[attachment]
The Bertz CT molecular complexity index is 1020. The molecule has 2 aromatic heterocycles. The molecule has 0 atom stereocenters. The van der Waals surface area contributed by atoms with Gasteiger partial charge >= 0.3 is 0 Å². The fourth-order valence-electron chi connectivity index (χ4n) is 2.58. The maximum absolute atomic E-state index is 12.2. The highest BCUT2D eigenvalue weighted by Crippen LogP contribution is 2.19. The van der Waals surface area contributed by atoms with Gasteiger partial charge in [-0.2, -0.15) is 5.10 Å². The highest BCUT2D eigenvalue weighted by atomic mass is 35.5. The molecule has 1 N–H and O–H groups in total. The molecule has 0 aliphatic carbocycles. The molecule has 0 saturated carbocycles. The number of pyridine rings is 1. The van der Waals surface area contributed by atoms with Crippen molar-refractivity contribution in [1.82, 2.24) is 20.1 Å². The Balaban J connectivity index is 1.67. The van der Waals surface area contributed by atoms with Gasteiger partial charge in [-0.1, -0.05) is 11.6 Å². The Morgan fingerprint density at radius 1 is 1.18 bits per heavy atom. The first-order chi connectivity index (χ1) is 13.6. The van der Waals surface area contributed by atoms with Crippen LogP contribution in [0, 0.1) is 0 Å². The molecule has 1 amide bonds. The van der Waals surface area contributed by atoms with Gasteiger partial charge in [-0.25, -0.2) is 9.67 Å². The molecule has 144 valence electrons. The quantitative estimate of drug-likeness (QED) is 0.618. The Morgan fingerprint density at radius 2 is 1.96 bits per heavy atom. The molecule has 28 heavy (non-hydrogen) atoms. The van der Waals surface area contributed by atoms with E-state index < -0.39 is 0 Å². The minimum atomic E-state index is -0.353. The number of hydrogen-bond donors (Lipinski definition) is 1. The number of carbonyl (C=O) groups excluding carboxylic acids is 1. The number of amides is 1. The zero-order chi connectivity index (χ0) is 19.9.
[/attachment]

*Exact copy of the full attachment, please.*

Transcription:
The Bertz CT molecular complexity index is 1020. The molecule has 2 aromatic heterocycles. The molecule has 0 atom stereocenters. The van der Waals surface area contributed by atoms with Gasteiger partial charge >= 0.3 is 0 Å². The fourth-order valence-electron chi connectivity index (χ4n) is 2.58. The maximum absolute atomic E-state index is 12.2. The highest BCUT2D eigenvalue weighted by Crippen LogP contribution is 2.19. The van der Waals surface area contributed by atoms with Gasteiger partial charge in [-0.2, -0.15) is 5.10 Å². The highest BCUT2D eigenvalue weighted by atomic mass is 35.5. The molecule has 1 N–H and O–H groups in total. The molecule has 0 aliphatic carbocycles. The molecule has 0 saturated carbocycles. The number of pyridine rings is 1. The van der Waals surface area contributed by atoms with Crippen molar-refractivity contribution in [1.82, 2.24) is 20.1 Å². The Balaban J connectivity index is 1.67. The van der Waals surface area contributed by atoms with Gasteiger partial charge in [-0.1, -0.05) is 11.6 Å². The Morgan fingerprint density at radius 1 is 1.18 bits per heavy atom. The first-order chi connectivity index (χ1) is 13.6. The van der Waals surface area contributed by atoms with Crippen LogP contribution in [0, 0.1) is 0 Å². The molecule has 1 amide bonds. The van der Waals surface area contributed by atoms with Gasteiger partial charge in [-0.25, -0.2) is 9.67 Å². The molecule has 144 valence electrons. The quantitative estimate of drug-likeness (QED) is 0.618. The Morgan fingerprint density at radius 2 is 1.96 bits per heavy atom. The molecule has 28 heavy (non-hydrogen) atoms. The van der Waals surface area contributed by atoms with E-state index < -0.39 is 0 Å². The minimum atomic E-state index is -0.353. The number of hydrogen-bond donors (Lipinski definition) is 1. The number of carbonyl (C=O) groups excluding carboxylic acids is 1. The number of amides is 1. The zero-order chi connectivity index (χ0) is 19.9.